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Janus Bifrons



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Janus Bifrons. This was an appelation assigned to Janus, because he was represented with two faces, in consideration, as Servius states, of the alliance made between the Romans and the Sabines. Also, perhaps, according to other writers, to signify he knew both the past and the future.

The as, the most ancient coin of the Romans, bears on one side the head of Janus with two faces, bearded, and above it a crescent, symbol of enternity; on the reverse, we see the prow of the ship which brought Saturn to Italy: a type which has caused this coinage of brass money to be called ratti, from the Latin word ratis, a ship or galley. These pieces are common in numismatic cabinets.

The half-naked figure of two-headed Janus, standing with a spear in his right hand, on a first brass medal of Antoninus Pius, indicates either some sacred honours paid to Janus by that Emperor; or that the sercurity of the age was established by the providential care of Antoninus, as formerly under the reign of Janus. The legend of this coin is TR POT COS III, which Eckhel gives to VC 893.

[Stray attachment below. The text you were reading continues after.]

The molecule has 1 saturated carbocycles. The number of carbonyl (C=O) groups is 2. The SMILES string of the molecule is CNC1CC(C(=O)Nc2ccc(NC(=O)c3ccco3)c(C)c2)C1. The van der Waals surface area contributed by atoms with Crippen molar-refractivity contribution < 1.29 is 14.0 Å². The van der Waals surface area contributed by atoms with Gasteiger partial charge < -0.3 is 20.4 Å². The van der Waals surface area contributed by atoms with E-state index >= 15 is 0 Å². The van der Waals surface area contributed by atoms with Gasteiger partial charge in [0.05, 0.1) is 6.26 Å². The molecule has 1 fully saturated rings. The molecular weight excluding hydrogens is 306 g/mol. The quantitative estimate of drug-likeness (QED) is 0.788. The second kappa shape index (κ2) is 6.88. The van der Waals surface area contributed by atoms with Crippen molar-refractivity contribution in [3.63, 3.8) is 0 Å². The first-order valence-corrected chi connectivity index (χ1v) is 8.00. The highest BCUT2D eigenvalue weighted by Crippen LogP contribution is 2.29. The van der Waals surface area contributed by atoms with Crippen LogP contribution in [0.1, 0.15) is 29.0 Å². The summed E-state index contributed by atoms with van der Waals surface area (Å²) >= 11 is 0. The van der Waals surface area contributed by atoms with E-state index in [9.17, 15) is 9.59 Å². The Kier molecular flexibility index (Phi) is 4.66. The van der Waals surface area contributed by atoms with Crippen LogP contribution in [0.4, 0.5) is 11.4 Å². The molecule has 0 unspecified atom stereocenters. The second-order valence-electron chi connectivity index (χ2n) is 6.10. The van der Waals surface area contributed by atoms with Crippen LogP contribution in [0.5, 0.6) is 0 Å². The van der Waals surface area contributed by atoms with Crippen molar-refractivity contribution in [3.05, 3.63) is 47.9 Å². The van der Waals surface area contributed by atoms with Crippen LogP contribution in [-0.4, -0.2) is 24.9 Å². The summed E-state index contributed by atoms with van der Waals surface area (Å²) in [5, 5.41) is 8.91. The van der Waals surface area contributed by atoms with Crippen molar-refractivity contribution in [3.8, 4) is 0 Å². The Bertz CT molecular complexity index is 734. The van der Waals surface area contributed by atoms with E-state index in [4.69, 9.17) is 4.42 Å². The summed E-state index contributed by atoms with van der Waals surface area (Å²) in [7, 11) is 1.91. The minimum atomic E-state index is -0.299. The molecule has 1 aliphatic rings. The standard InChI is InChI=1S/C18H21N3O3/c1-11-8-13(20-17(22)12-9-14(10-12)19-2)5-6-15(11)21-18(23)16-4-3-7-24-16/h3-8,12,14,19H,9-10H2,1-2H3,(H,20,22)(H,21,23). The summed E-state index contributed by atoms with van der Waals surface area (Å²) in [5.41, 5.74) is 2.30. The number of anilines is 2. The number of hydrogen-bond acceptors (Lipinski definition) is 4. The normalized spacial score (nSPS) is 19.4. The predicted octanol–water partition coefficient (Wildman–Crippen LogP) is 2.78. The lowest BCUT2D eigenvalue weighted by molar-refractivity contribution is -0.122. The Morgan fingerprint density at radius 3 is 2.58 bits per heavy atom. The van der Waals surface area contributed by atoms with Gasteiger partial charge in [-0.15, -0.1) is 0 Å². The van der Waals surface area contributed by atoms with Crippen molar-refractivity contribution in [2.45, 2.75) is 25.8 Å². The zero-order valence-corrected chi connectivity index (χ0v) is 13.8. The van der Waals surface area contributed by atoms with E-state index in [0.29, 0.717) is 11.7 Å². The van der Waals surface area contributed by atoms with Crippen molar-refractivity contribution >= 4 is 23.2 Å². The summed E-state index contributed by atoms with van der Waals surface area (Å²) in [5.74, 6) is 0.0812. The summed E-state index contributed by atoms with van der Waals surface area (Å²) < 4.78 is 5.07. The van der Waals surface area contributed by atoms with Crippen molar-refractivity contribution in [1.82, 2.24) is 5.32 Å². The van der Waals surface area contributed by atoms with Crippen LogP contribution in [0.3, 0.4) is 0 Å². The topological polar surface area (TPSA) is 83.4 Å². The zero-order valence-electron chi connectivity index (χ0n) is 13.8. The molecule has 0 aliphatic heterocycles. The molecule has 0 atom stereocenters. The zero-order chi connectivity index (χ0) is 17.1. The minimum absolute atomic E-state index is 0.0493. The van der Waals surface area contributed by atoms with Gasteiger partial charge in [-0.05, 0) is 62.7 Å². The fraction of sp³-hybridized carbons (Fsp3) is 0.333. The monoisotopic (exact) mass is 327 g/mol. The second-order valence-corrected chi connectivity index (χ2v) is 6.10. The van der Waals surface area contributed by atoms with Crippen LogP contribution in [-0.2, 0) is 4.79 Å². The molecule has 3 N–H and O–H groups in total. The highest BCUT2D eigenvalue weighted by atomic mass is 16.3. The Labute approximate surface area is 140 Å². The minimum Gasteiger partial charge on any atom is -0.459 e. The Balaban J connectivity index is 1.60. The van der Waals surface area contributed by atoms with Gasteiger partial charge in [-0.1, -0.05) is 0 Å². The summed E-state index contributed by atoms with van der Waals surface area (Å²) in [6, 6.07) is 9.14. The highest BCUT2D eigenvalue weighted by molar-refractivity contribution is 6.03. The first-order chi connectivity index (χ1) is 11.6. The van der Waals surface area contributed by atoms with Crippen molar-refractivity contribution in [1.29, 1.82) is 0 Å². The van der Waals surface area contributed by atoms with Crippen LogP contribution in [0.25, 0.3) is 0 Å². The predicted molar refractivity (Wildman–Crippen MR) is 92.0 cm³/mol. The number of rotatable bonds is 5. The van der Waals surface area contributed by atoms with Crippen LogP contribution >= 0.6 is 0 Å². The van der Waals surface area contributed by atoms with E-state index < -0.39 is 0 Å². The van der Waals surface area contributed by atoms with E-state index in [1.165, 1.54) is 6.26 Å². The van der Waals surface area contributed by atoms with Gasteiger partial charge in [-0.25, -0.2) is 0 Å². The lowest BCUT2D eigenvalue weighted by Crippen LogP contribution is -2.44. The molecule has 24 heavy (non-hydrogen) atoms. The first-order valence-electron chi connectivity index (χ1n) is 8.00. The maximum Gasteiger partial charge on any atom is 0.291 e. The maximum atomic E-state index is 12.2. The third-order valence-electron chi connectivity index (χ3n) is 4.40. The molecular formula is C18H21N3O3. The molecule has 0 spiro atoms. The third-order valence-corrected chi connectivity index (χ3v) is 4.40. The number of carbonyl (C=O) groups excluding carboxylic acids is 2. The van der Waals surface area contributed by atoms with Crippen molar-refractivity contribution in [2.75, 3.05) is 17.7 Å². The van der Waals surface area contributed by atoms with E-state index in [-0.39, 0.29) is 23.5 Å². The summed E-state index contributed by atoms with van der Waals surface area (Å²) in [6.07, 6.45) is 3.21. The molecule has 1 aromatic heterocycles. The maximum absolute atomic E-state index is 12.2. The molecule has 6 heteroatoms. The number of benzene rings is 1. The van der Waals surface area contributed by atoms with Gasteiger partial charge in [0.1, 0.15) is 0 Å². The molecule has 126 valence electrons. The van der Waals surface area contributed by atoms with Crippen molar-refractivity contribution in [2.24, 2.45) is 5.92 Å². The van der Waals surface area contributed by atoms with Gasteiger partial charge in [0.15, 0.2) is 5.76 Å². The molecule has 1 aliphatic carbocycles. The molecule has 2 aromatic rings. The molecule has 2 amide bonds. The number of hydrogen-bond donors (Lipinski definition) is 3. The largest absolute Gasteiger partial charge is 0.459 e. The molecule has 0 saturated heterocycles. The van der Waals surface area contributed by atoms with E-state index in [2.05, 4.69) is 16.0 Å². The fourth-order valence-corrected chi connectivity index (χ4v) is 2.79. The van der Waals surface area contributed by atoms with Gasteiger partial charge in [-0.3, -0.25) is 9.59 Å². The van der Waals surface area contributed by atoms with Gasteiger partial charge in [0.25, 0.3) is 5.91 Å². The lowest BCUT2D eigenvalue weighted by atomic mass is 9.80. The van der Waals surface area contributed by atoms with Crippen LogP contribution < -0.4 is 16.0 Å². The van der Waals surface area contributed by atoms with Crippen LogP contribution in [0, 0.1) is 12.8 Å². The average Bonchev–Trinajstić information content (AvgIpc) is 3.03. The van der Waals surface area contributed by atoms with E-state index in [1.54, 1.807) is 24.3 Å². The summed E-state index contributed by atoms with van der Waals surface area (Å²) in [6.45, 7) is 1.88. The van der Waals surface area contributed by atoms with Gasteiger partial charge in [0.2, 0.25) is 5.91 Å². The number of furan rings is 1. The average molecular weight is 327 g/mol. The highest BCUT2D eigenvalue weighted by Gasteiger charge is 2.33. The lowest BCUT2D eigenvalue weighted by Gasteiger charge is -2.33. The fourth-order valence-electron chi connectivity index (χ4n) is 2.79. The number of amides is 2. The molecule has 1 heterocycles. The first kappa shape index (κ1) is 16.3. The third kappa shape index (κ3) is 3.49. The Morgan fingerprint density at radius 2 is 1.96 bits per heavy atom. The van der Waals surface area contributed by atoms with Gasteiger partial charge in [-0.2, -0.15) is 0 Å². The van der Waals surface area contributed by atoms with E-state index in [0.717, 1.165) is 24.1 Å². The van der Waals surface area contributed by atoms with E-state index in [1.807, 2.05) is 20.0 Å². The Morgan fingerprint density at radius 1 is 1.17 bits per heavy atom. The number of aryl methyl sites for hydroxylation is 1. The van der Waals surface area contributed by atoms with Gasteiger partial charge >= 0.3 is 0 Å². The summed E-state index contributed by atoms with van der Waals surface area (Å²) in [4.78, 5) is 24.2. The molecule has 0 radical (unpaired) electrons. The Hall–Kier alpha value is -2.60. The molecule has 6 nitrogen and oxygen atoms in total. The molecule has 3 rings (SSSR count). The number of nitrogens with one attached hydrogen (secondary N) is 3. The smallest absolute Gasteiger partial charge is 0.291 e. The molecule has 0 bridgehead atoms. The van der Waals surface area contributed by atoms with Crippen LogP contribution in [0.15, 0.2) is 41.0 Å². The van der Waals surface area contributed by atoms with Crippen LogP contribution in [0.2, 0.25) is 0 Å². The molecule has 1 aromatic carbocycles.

There is a brass medallion of Commodus, which exhibits on its reverse the head of Janus, one of the faces having the likeness of that Emperor: the epigraph which accompanies it is TR P XII IMP VIII COS V PP See also the TELLVS STABIL of COMMODVS on a brass medallion.

There are other medallions of Commodus, which all present the figure of the double Janus, and are remarkable for their elegence and rarity though the reason for the selection of such a type remains unknown. -This adoration of Janus on the part of Commodus, appears to have been an exemplification of that Pietas of which we see him styled the Auctor. The excess of his prediliction for Janus is manifested by a coin of the Medicean collection, on the obverse of which the head of Commodus is represented with double face, like that of the God. -D. N. Vet. vii., 119.

The head of Janus, with its beardless faces, after the likeness of Cnśius Pompeius (Pompey the Great) appears on the obverse of Pompey's first brass, and the prow of a ship on the reverse.

Janus is said to have had a son, named Fontus, from whom the Fonteii assumed to derive their origin, and their right to place the head of Janus on their coins. See Fonteia.



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